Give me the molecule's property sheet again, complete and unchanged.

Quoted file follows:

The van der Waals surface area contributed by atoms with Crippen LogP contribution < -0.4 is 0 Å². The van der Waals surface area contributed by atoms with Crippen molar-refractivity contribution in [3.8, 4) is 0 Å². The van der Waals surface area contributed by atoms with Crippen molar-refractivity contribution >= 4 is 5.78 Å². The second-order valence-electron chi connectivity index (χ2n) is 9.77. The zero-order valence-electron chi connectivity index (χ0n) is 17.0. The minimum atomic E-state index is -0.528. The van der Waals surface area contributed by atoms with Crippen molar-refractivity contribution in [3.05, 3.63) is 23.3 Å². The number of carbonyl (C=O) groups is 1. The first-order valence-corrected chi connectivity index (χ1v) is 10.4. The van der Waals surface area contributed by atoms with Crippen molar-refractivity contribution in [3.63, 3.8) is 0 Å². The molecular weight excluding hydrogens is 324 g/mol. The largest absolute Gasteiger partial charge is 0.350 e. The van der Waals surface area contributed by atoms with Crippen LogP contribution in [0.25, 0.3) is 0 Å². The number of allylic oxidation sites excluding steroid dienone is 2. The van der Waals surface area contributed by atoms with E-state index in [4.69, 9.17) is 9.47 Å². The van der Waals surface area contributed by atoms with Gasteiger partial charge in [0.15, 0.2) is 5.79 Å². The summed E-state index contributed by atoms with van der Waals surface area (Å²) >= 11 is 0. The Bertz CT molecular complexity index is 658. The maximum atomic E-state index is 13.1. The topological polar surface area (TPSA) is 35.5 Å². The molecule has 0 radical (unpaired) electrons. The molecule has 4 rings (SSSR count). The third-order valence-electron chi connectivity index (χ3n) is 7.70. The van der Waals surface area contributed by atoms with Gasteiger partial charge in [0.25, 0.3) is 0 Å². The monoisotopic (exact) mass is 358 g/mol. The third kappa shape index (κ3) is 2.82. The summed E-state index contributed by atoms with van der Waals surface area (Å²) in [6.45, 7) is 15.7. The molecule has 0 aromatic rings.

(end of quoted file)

The van der Waals surface area contributed by atoms with Crippen LogP contribution < -0.4 is 0 Å². The van der Waals surface area contributed by atoms with Crippen molar-refractivity contribution in [3.8, 4) is 0 Å². The van der Waals surface area contributed by atoms with Crippen molar-refractivity contribution >= 4 is 5.78 Å². The second-order valence-electron chi connectivity index (χ2n) is 9.77. The zero-order valence-electron chi connectivity index (χ0n) is 17.0. The minimum atomic E-state index is -0.528. The van der Waals surface area contributed by atoms with Crippen molar-refractivity contribution in [3.05, 3.63) is 23.3 Å². The number of carbonyl (C=O) groups is 1. The first-order valence-corrected chi connectivity index (χ1v) is 10.4. The van der Waals surface area contributed by atoms with Crippen molar-refractivity contribution in [3.63, 3.8) is 0 Å². The molecular weight excluding hydrogens is 324 g/mol. The largest absolute Gasteiger partial charge is 0.350 e. The van der Waals surface area contributed by atoms with Crippen LogP contribution in [0.25, 0.3) is 0 Å². The number of allylic oxidation sites excluding steroid dienone is 2. The van der Waals surface area contributed by atoms with E-state index in [4.69, 9.17) is 9.47 Å². The van der Waals surface area contributed by atoms with Gasteiger partial charge in [0.15, 0.2) is 5.79 Å². The summed E-state index contributed by atoms with van der Waals surface area (Å²) >= 11 is 0. The Bertz CT molecular complexity index is 658. The maximum atomic E-state index is 13.1. The topological polar surface area (TPSA) is 35.5 Å². The molecule has 0 radical (unpaired) electrons. The molecule has 4 rings (SSSR count). The third-order valence-electron chi connectivity index (χ3n) is 7.70. The van der Waals surface area contributed by atoms with Gasteiger partial charge in [0.25, 0.3) is 0 Å². The monoisotopic (exact) mass is 358 g/mol. The third kappa shape index (κ3) is 2.82. The summed E-state index contributed by atoms with van der Waals surface area (Å²) in [6.45, 7) is 15.7. The molecule has 0 aromatic rings.